From Mural Arts
Artrepreneurs student Kenny Berrios pitches product to Mural Arts staff member Jameson Paige.
The 18th floor office of the Philadelphia Foundation was packed Tuesday night as young artists and their teachers milled about in front of paintings, collages and textiles.
A marketing adviser drilled a student on what really made his clothing brand unique and mothers snapped group photos on their camera phones. The works exhibited are the fruits of a year of Mural Arts' two teaching initiatives, "Artrepreneurs" and "Art Education."
The showcase highlights the collaboration at every level between young artists and their teachers. For students Kenny Berrios, 18, and Samantha Nieves, 17, their project Wolconic represents a synthesis of artistic inclination, fashion innovation, and marketing know-how. They are part of Mural Arts' Artrepreneurs program, which, in collaboration with nonprofit Startup Corps, teaches students about translating artistic pursuits into economic opportunity.
At the event's opening, mentors encouraged their charges to prove their marketing mettle by pitching to the event's guests. Tenaciously, the students explained what separated their brand from the rest, what gap it filled in the fashion world. In their elevator pitches, one could see the next business leaders of Philadelphia. The skills here were truly empowering, and on display, inspiring.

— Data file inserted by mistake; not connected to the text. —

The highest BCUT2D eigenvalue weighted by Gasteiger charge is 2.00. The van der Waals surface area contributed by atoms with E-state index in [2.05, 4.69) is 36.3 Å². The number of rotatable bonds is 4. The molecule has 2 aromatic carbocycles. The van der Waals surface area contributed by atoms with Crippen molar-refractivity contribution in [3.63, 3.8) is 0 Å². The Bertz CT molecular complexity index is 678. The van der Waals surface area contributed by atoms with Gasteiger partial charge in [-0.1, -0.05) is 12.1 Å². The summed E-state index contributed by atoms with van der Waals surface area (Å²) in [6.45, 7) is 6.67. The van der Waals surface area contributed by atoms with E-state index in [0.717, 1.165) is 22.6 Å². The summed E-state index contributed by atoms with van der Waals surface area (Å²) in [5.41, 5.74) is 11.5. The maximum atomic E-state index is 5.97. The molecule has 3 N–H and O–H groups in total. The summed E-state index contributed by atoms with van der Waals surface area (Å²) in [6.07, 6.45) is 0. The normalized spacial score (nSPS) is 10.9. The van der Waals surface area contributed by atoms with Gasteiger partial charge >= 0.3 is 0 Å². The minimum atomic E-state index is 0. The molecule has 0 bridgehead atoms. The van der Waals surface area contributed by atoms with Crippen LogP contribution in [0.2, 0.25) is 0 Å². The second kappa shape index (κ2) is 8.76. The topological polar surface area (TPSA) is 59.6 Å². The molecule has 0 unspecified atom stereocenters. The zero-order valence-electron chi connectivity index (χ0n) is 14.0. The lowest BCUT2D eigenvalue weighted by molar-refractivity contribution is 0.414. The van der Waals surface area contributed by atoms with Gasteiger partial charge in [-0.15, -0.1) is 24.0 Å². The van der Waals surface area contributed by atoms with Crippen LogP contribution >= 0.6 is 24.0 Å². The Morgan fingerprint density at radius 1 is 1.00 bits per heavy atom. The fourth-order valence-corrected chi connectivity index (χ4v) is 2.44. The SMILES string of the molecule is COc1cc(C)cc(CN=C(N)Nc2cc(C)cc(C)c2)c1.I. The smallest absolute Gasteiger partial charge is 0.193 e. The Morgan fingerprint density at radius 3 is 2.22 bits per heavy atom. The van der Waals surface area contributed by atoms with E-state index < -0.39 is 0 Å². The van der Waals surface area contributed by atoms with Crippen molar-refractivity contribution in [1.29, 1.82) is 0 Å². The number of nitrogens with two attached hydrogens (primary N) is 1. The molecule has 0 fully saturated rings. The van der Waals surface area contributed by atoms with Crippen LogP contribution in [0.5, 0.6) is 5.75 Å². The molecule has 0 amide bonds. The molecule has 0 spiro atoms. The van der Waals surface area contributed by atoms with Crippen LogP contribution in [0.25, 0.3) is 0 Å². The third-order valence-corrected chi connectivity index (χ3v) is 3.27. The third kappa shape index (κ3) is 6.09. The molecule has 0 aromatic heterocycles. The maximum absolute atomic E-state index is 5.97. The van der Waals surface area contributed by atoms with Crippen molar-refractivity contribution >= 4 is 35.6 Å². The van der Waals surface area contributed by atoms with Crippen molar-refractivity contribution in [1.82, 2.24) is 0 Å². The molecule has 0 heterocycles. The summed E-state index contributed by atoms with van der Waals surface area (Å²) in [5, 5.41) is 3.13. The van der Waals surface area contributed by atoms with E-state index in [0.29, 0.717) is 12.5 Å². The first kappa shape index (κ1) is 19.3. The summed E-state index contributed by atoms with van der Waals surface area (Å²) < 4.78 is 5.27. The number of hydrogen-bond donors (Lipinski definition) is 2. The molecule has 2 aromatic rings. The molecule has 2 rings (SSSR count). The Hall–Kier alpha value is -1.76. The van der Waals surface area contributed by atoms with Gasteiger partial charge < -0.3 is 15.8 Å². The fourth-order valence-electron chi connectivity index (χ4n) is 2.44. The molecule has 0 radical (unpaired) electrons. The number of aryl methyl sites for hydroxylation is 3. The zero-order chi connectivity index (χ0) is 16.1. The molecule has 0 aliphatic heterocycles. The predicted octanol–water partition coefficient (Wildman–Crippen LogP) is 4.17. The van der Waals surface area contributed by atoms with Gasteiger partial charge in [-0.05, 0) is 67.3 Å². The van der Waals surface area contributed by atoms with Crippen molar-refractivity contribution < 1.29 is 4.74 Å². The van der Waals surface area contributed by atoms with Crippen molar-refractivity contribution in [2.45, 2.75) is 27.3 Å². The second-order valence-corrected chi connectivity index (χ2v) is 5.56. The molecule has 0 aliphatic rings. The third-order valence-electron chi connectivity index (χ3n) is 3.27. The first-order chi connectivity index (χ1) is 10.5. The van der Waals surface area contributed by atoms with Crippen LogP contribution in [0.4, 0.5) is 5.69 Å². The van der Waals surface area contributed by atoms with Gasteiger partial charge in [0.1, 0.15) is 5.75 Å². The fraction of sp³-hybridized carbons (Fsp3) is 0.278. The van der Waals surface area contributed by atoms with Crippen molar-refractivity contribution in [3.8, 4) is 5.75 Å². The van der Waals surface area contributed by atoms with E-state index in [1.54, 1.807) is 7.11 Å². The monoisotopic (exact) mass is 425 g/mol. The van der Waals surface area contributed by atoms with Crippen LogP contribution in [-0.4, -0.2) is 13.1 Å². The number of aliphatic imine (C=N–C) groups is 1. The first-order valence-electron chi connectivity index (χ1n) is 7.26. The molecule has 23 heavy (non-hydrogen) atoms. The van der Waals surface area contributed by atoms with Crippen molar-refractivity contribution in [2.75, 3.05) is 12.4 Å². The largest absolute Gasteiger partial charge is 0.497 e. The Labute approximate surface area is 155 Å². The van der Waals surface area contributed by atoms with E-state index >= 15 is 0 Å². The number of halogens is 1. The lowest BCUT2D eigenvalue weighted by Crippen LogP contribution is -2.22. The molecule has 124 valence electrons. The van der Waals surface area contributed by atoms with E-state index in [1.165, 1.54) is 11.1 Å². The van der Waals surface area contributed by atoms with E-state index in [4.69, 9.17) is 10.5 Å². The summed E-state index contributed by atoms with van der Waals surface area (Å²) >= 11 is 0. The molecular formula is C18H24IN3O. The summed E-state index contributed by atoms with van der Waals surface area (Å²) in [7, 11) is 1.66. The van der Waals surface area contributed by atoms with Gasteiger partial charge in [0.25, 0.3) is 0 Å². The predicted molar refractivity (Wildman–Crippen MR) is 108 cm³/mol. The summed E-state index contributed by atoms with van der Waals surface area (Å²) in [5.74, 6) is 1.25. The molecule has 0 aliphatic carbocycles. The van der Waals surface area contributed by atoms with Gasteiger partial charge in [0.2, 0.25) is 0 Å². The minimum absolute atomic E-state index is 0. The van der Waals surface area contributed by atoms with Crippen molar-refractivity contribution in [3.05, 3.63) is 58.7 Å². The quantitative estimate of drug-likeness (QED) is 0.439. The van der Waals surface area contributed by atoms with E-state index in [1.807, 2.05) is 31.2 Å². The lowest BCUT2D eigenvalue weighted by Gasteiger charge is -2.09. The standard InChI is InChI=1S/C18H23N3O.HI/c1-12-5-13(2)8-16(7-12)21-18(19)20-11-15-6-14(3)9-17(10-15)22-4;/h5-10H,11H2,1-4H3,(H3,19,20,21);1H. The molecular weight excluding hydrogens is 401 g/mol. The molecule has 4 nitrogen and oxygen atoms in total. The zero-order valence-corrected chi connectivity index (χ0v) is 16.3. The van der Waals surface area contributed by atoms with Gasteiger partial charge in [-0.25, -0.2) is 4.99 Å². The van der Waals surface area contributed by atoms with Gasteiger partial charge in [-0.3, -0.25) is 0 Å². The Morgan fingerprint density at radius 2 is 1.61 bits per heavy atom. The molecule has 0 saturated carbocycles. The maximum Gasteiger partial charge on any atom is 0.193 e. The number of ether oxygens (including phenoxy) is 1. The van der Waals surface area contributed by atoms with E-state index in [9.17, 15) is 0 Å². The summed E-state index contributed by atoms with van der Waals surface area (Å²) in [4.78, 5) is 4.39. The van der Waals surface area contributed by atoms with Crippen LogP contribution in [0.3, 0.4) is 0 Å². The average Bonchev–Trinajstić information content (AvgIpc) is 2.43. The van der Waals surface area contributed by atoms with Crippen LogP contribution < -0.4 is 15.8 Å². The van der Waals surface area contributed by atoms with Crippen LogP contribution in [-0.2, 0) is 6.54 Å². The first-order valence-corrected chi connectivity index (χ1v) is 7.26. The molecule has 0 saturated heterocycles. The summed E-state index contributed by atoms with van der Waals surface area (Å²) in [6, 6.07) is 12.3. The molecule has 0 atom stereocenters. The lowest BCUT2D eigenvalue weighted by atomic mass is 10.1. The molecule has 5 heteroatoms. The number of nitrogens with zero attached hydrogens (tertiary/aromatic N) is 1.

Works from Mural Arts' Art Education program were hung in the hall outside the conference room. On one wall, Marcus Balum's digital photo collage was surrounded by the work of his students, which emulated his conceptual medium. Patty Berrara's mixed-media piece hung alongside paintings from her students, each subject culled from dreams and memories.
Jane Golden, executive director of the Mural Arts Program, believes Mural Arts' various initiatives give artistic voice to the city's otherwise marginalized groups. With schools axing arts programs left and right, art education in Philly is increasingly out of reach.
By creating a public stage for these works, Golden believes the program is changing public art as we know it: "The traditional view of public art is that it's done by one person," Golden said in a speech kicking off the event. "I want to shake up that vision and show that in the 21st century, public art is a collaborative process. It is a means for our youth to be heard."
If each individual piece is a rumble, then together they make thunder.
"Cut from the Same Cloth: Classroom Collaboration in the Mural Arts Program" will be on display at the offices of the Philadelphia Foundation, 1234 Market St., Suite 1800, until Friday, April 18. The gallery is open from 9 a.m. to 5 p.m., Monday to Friday, and is free and open to the public.
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